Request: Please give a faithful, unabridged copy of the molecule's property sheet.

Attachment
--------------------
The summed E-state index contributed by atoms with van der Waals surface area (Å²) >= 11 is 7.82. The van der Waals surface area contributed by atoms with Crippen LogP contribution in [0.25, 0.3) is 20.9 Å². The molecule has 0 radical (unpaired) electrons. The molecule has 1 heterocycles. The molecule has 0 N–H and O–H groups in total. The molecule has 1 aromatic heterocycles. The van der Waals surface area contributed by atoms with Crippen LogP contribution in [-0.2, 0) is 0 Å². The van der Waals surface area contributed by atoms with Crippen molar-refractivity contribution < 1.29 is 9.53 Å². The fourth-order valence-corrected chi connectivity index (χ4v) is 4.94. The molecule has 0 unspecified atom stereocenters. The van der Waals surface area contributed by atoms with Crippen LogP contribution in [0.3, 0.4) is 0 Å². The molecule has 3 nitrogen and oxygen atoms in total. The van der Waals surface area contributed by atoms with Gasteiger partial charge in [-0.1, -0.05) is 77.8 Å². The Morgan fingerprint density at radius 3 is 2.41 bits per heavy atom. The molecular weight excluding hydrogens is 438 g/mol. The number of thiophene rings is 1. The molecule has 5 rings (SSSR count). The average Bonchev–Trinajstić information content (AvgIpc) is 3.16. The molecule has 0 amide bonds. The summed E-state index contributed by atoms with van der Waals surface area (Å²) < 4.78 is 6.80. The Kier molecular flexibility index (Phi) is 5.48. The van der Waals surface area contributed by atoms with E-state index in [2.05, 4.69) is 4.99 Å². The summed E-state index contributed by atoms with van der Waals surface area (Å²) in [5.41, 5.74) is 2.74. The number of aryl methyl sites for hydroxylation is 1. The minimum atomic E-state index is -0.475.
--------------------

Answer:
The summed E-state index contributed by atoms with van der Waals surface area (Å²) >= 11 is 7.82. The van der Waals surface area contributed by atoms with Crippen LogP contribution in [0.25, 0.3) is 20.9 Å². The molecule has 0 radical (unpaired) electrons. The molecule has 1 heterocycles. The molecule has 0 N–H and O–H groups in total. The molecule has 1 aromatic heterocycles. The van der Waals surface area contributed by atoms with Crippen LogP contribution in [-0.2, 0) is 0 Å². The van der Waals surface area contributed by atoms with Crippen molar-refractivity contribution < 1.29 is 9.53 Å². The fourth-order valence-corrected chi connectivity index (χ4v) is 4.94. The molecule has 0 unspecified atom stereocenters. The van der Waals surface area contributed by atoms with Crippen LogP contribution in [0.3, 0.4) is 0 Å². The molecule has 3 nitrogen and oxygen atoms in total. The van der Waals surface area contributed by atoms with Gasteiger partial charge in [-0.1, -0.05) is 77.8 Å². The Morgan fingerprint density at radius 3 is 2.41 bits per heavy atom. The molecular weight excluding hydrogens is 438 g/mol. The number of thiophene rings is 1. The molecule has 5 rings (SSSR count). The average Bonchev–Trinajstić information content (AvgIpc) is 3.16. The molecule has 0 amide bonds. The summed E-state index contributed by atoms with van der Waals surface area (Å²) < 4.78 is 6.80. The Kier molecular flexibility index (Phi) is 5.48. The van der Waals surface area contributed by atoms with E-state index in [2.05, 4.69) is 4.99 Å². The summed E-state index contributed by atoms with van der Waals surface area (Å²) in [5.41, 5.74) is 2.74. The number of aryl methyl sites for hydroxylation is 1. The minimum atomic E-state index is -0.475.